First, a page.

Do architects owe their loyalty to the developers who hire them, or do they have to consider the greater needs of the community?
Mark Smith, president of the San Fernando Valley chapter of the American Institute of Architects, acknowledges that his colleagues are placed at the very center of the tensions between growth and anti-growth partisans.
"Developers are our clients, our bread and butter," Smith said, "but we are also citizens crucially concerned with the quality of life. At our best we can act as mediators between homeowners who feel threatened by overdevelopment and the legitimate interests of the business community."
Smith sees the architect's role in this confrontation over growth as "explaining to both sides how good design can mitigate the impact of development. We can soften the rough edges, handle the awkwardness of size and scale between, say, a residential neighborhood and a commercial or civic complex.
Level of Debate
"Above all, I believe architects can raise the level of the often rancorous debate between pro- and anti-growth supporters by talking about design, not just development."
As part of that mediation effort the SFV/AIA is involved in several Valley projects, including the development of guidelines for the proposed Van Nuys Civic Center Mall. The chapter's stated interest in Van Nuys is to create a mixed-use retail and civic environment that "creates a truly humane setting in the heart of one of the Valley's oldest communities."
Local architects--there are 150 members in SFV/AIA-- split off from the 1,800-member parent Los Angeles chapter of the AIA in July, 1987, in the belief that the Valley has to concentrate on its own character and problems.
Some Valley architects felt they were "getting the short end of the stick" from the parent body. "The Los Angeles chapter treated us as delegates from a boring bedroom community," one member said. "It got so uneasy that most Valley designers no longer bothered to go to chapter meetings."
Many SFV/AIA members feel the initiative to form their own chapter gave them more local control and the chance to concentrate on the Valley's particular architectural and urban design challenges--Ventura Boulevard among them. Smith thinks that the Ventura Boulevard corridor that runs from Studio City to Woodland Hills will become Los Angeles' next great urban center in 20 years, as a pivot for the fast-developing new suburbs to the north and west, such as the Antelope and Simi valleys.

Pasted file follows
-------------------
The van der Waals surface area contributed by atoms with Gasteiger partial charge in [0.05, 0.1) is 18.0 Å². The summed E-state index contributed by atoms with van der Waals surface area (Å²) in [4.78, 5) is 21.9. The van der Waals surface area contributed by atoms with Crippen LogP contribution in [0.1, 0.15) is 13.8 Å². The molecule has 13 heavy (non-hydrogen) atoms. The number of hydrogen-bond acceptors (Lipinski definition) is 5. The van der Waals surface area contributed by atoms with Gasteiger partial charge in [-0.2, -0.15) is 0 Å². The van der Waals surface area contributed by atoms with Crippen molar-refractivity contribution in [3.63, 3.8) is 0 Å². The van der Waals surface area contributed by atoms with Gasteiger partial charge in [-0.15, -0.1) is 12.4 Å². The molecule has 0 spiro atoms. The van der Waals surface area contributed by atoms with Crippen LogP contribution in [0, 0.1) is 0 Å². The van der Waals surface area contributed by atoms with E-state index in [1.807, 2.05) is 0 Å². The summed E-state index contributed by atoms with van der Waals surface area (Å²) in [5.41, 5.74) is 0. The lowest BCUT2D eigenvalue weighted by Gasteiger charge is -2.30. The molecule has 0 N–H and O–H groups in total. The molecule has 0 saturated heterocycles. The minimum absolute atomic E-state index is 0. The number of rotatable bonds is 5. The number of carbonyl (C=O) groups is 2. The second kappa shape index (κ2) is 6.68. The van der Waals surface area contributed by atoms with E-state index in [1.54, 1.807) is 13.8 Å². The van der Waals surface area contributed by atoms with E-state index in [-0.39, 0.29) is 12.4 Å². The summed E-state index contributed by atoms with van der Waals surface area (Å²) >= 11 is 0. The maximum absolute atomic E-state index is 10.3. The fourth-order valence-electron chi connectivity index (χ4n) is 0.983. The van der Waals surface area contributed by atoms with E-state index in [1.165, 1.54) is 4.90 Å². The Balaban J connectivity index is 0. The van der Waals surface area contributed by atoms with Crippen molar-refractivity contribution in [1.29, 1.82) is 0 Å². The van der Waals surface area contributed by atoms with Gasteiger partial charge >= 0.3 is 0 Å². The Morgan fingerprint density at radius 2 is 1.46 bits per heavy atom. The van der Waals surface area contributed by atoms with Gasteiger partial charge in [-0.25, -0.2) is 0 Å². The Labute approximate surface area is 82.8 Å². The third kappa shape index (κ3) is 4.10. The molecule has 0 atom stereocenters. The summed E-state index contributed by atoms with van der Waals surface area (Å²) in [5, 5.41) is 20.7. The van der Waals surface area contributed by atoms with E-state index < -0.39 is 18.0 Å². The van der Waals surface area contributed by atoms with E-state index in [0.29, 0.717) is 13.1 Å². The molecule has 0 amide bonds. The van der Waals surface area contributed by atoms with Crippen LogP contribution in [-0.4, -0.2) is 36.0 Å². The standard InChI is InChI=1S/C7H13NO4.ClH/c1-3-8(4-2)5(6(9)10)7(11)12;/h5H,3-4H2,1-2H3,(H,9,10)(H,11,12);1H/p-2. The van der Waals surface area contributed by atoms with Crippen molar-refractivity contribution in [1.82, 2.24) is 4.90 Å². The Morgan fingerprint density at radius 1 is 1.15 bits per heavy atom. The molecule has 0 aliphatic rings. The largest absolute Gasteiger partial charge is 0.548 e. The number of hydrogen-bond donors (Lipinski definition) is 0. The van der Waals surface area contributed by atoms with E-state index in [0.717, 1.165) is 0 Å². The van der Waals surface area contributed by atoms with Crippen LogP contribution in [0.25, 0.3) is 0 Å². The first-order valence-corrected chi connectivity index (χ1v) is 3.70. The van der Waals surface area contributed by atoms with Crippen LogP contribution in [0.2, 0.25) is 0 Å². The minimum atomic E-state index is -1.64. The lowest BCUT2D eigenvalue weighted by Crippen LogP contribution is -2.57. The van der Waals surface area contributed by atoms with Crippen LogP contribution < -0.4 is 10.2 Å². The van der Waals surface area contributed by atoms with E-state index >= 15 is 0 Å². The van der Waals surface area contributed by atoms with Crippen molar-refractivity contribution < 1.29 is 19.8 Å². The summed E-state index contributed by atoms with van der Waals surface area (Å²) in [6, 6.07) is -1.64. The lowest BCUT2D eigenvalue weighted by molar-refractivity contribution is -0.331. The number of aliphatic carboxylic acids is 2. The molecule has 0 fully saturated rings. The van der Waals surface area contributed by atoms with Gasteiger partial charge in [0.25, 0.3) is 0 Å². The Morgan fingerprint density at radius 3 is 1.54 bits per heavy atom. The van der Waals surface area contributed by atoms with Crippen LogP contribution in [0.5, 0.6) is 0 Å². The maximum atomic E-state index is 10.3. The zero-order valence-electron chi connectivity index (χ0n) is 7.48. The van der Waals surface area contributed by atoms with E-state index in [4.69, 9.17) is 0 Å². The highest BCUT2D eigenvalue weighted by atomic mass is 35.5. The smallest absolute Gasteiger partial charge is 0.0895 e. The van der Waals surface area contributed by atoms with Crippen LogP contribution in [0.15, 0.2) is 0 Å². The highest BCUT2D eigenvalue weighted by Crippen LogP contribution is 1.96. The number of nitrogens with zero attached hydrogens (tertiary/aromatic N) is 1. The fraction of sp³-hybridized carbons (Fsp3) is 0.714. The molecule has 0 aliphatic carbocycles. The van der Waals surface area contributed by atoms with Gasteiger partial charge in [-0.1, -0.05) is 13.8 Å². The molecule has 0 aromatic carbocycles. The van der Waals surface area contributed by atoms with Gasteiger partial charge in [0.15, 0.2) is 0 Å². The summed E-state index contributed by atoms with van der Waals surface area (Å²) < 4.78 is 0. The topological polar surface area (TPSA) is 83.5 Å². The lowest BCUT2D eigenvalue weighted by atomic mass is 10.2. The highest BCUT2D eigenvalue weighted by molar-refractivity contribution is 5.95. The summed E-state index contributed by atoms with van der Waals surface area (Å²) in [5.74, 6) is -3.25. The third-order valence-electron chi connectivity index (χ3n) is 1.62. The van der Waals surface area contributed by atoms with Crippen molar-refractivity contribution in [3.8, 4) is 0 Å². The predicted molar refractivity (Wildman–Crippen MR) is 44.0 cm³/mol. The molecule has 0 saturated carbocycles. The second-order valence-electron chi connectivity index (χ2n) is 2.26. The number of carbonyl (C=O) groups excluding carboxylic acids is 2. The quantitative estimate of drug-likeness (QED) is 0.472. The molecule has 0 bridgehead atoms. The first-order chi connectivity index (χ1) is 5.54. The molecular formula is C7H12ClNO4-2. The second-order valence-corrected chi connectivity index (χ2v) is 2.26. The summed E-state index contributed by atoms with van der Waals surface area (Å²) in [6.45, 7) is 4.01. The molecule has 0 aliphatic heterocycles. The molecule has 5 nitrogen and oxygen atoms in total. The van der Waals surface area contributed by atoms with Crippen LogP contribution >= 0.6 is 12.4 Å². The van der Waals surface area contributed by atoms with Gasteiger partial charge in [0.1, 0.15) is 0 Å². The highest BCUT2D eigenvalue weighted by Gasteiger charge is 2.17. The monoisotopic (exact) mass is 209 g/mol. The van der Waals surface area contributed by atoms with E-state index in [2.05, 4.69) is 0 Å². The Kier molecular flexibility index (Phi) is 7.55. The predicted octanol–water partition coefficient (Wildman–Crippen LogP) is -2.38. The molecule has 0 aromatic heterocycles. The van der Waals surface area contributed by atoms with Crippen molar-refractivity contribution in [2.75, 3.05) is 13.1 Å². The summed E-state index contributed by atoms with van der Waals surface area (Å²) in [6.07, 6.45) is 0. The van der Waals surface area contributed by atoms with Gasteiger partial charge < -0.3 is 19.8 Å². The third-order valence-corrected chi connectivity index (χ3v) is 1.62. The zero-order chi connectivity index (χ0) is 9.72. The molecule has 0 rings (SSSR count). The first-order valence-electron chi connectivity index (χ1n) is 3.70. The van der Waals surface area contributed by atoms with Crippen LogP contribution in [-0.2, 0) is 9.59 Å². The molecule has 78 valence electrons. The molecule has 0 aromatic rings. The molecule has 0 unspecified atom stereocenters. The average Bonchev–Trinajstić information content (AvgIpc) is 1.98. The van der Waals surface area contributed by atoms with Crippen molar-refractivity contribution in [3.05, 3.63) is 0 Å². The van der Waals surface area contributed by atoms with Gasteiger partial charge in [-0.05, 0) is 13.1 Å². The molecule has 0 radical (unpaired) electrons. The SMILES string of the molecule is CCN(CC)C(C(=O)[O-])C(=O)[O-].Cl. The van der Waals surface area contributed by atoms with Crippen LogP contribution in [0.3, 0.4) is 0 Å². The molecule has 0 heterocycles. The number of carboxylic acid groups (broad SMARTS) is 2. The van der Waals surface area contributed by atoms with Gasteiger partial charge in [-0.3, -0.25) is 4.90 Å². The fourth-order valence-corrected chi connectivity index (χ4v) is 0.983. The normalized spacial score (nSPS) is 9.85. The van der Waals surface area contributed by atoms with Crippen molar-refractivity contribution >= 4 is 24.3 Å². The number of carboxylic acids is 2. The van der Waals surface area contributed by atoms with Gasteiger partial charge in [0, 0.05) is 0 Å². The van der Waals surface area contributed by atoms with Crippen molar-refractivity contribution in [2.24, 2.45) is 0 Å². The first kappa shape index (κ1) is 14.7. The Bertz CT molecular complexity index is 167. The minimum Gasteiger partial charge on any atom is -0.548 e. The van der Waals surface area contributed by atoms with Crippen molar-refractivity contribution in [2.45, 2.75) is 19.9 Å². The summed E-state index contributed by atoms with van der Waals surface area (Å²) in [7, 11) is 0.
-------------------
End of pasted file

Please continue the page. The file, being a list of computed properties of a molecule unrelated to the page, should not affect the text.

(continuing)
Smith is the SFV/AIA's first full-term president, succeeding the chapter's first half-term president, Tom Layman, in January, 1988. His own Tarzana practice is a typical example of the small-sized Valley architect's office. (Most members of SFV/AIA work in small offices employing fewer than three professionals.) Most of Smith's projects include modest custom houses, schools and small commercial projects.
"One of our main frustrations as Valley architects is that most of the major projects are done by designers from the other side of the Santa Monica Mountains," Smith said. "All the big buildings in the Warner Center, for instance, have been designed by large L.A. offices."
Smith attributes this situation partly to the developers' need to "pull strings downtown" by using well-connected architects, particularly when the projects are likely to be controversial.
"The commercial and civic power in L.A.--and therefore the architectural power--is concentrated around Bunker Hill and the Westside," he said. "Out in the Valley most of us are too small or too peripheral to do battle with the big boys."
But SFV/AIA hopes to remedy that situation with some ambitious plans to raise its profile in the Valley, including:
The opening of a "storefront" public office at 14951 Califa Street, in Van Nuys.
An architectural exhibit in the Fallbrook Shopping Mall, Canoga Park, on display Sept. 17 through Oct. 2.
Development of programs with the newly relocated Woodbury University School of Architecture in Burbank (Woodbury, which moved last year from Wilshire Boulevard in downtown Los Angeles, is the Valley's only architecture school).
Participation in the international design competition for the proposed Arts Park L.A. in the Sepulveda Dam Basin on Victory Boulevard in Van Nuys.
Continuing class projects in Valley high schools similar to the Architecture Week event held last April at Olive Vista Junior High in Sylmar.
"The Olive Vista project got the students to design their own architectural fantasies," Smith said. "The results were wonderfully inventive. In most cases this was the students' first opportunity to think about architecture as the subject of their own creative effort."
"The architecture project was the most important event of the semester for my children," said Olive Vista art teacher Linda Ibach. "Many of them, especially the Hispanics, started out with no conception of what architecture is about. Mark Smith was so enthusiastic and patient that, by the end of the project, the seventh-grade students were truly excited by the possibilities he presented. It was an eye-opener for the kids."
A Valley home tour scheduled for Sunday, Oct. 16. Six houses designed by gifted architects between 1959 and 1988 will be open to public view.
"The Home Tour will illustrate the extraordinary variety and vigor of the Valley's architecture," Smith said. "The vital individualism of our designers must be preserved as the Valley becomes more urban and more sophisticated." (For further information on SFV/AIA projects call 818-881-5334.)